Bees may seem like a nuisance to some individuals in the spring and summer, especially to families with young children who are afraid of being stung while they play outside. However, bees play an essential role in our country’s food production, and unfortunately, they’re dying off at an alarming rate.
Many of the foods we enjoy, such as blueberries, cherries, pumpkins, and apples, are made available to us because of bees. The critical role they play in pollination--in the case of cherries and blueberries, almost 90% of their survival rate depends on bees--cannot be ignored, and it’s difficult to fathom what the world’s crop system would become without them. Even if we could manage to use manpower to cross-pollinate to save our crops--and scientists aren’t sure we could if the bee population were to die out in the next few years--the process would be extremely expensive and would drive up the cost of fruits and vegetables to an unsustainable rate. That’s why it’s imperative that we do everything we can to stop the bee population from dwindling any more than it already has; fortunately, there are several things you can do at home to help out. Here are a few of the best.
Plant a garden
Even if you’ve never considered yourself to be someone with a green thumb, you can start a small garden in your backyard that will be beneficial for a multitude of reasons. If you’re a city dweller, no problem; simply create a small box garden that will fit on your balcony or patio. Some great things to plant that will draw the bees and keep them fed include lilacs, wisteria, sunflowers, lavender, and several herbs such as sage, oregano, and rosemary. If you have the room, consider adding pumpkins, squash, and tomatoes.
Some of the biggest considerations when starting a garden for the bees include making sure you don’t use chemicals on the plants and planting a good amount of the same type of plant together; bees enjoy having several blooms to choose from. For more information on how to start the perfect garden at home, read on here.
Don’t be afraid of those weeds
It can be easy to get caught up in keeping your lawn perfectly manicured, especially if your neighbors are always the first ones to mow every week. Don’t be afraid of those weeds, however; clover and dandelions are wonderful for bees and will give them a great place to forage, especially if your neighborhood doesn’t keep them around.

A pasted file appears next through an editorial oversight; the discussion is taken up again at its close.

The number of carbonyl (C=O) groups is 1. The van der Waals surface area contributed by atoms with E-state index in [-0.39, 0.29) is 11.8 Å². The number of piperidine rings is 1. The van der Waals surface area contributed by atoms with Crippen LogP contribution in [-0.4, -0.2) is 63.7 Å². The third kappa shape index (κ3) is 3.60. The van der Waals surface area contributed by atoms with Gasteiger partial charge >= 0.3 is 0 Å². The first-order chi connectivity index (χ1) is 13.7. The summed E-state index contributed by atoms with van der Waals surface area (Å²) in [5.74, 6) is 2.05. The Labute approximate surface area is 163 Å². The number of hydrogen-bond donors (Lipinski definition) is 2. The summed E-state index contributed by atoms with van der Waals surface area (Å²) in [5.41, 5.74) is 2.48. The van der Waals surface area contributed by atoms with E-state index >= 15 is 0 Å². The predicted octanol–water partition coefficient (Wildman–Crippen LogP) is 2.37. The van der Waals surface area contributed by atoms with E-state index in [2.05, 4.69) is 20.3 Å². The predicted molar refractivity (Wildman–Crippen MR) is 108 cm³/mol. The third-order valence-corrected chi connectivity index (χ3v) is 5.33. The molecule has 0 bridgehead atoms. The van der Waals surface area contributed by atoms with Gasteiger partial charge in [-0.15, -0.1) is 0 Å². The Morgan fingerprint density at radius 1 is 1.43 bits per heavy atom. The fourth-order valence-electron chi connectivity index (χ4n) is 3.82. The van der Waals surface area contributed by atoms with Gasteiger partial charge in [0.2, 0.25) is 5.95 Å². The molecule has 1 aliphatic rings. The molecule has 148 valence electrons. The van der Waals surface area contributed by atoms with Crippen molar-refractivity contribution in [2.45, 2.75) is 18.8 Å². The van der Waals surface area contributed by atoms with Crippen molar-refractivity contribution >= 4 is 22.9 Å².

Neonicotinoid pesticides are the most commonly used insecticide, and yet it is slowly killing the bees. Dissolving in water, it makes its way into waterways via agricultural runoff, meaning flowers that weren’t directly treated, as well as the unsuspecting bee visitors, are at risk. Pesticides are not only lowering bee survival rates, but negatively impacting their natural defense systems, causing widespread disease.
Knowing this, what are your alternatives in order to keep a healthy, thriving garden? Although it sounds simple, the key to a pest-free garden is to prevent them from coming in the first place. Pull out weak plants, minimize insect habitats by consistently clearing debris and weeds, and interplant and rotate crops to avoid reinfestation and spreading. In addition, nature has its own natural defense against harmful insects. The ladybug and praying mantis are just two of the many garden heroes, consuming known garden pests without causing any harm of their own.
Support the beekeepers
A great way to keep the bee population going is to talk to local beekeepers and support their businesses. Go to the farmer’s market on Saturday and find out more about what they do. Buying raw, local honey not only helps keep these hardworking beekeepers in business, it can be beneficial to you as well: eating local honey has been shown to help with allergies.
Adopt a hive
Do a bit of research to see if any local beekeepers offer an “adoption” program. This allows a regular citizen like yourself to sponsor a hive for an annual fee, which supports the owners and gives you the chance to help the cause without having to don a head-to-toe protective suit. Some beekeepers might even throw in some perks for your money, such as jars of honey.
It’s estimated that bees are responsible for one out of every three bites of food we eat in the U.S., making them an integral part of our lives. It’s important to do what we can to help them thrive, and to spread the word about how others might do the same. Talk to your family about how you can support the bee population by planting a garden, advocating against the use of pesticides, or adopting your own hive. Share information with others in your neighborhood and start making a difference.